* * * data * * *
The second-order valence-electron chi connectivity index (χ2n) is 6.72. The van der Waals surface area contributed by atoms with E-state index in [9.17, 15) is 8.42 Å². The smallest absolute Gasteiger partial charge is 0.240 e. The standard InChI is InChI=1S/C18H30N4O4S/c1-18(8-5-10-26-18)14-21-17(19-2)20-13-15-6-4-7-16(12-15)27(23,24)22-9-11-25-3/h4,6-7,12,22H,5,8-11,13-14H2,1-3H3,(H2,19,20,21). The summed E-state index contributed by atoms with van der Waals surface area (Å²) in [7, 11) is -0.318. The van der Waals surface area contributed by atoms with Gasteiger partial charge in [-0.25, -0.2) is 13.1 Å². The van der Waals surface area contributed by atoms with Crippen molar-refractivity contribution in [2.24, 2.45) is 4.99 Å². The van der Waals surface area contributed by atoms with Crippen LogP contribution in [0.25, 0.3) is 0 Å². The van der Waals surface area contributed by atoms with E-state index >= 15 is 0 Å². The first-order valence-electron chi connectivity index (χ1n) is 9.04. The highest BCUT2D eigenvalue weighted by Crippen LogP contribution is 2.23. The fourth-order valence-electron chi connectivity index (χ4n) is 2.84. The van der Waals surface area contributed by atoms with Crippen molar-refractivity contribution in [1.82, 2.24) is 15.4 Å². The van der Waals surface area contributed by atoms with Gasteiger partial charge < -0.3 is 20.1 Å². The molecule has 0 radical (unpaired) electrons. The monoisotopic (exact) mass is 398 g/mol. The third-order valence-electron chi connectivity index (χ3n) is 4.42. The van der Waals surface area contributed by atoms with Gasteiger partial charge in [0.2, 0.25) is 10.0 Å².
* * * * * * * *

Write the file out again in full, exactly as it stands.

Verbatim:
The second-order valence-electron chi connectivity index (χ2n) is 6.72. The van der Waals surface area contributed by atoms with E-state index in [9.17, 15) is 8.42 Å². The smallest absolute Gasteiger partial charge is 0.240 e. The standard InChI is InChI=1S/C18H30N4O4S/c1-18(8-5-10-26-18)14-21-17(19-2)20-13-15-6-4-7-16(12-15)27(23,24)22-9-11-25-3/h4,6-7,12,22H,5,8-11,13-14H2,1-3H3,(H2,19,20,21). The summed E-state index contributed by atoms with van der Waals surface area (Å²) in [7, 11) is -0.318. The van der Waals surface area contributed by atoms with Gasteiger partial charge in [-0.25, -0.2) is 13.1 Å². The van der Waals surface area contributed by atoms with Crippen molar-refractivity contribution in [2.24, 2.45) is 4.99 Å². The van der Waals surface area contributed by atoms with Crippen LogP contribution in [0.25, 0.3) is 0 Å². The van der Waals surface area contributed by atoms with E-state index >= 15 is 0 Å². The first-order valence-electron chi connectivity index (χ1n) is 9.04. The highest BCUT2D eigenvalue weighted by Crippen LogP contribution is 2.23. The fourth-order valence-electron chi connectivity index (χ4n) is 2.84. The van der Waals surface area contributed by atoms with Crippen molar-refractivity contribution in [1.82, 2.24) is 15.4 Å². The van der Waals surface area contributed by atoms with Gasteiger partial charge < -0.3 is 20.1 Å². The molecule has 0 radical (unpaired) electrons. The monoisotopic (exact) mass is 398 g/mol. The third-order valence-electron chi connectivity index (χ3n) is 4.42. The van der Waals surface area contributed by atoms with Gasteiger partial charge in [0.2, 0.25) is 10.0 Å².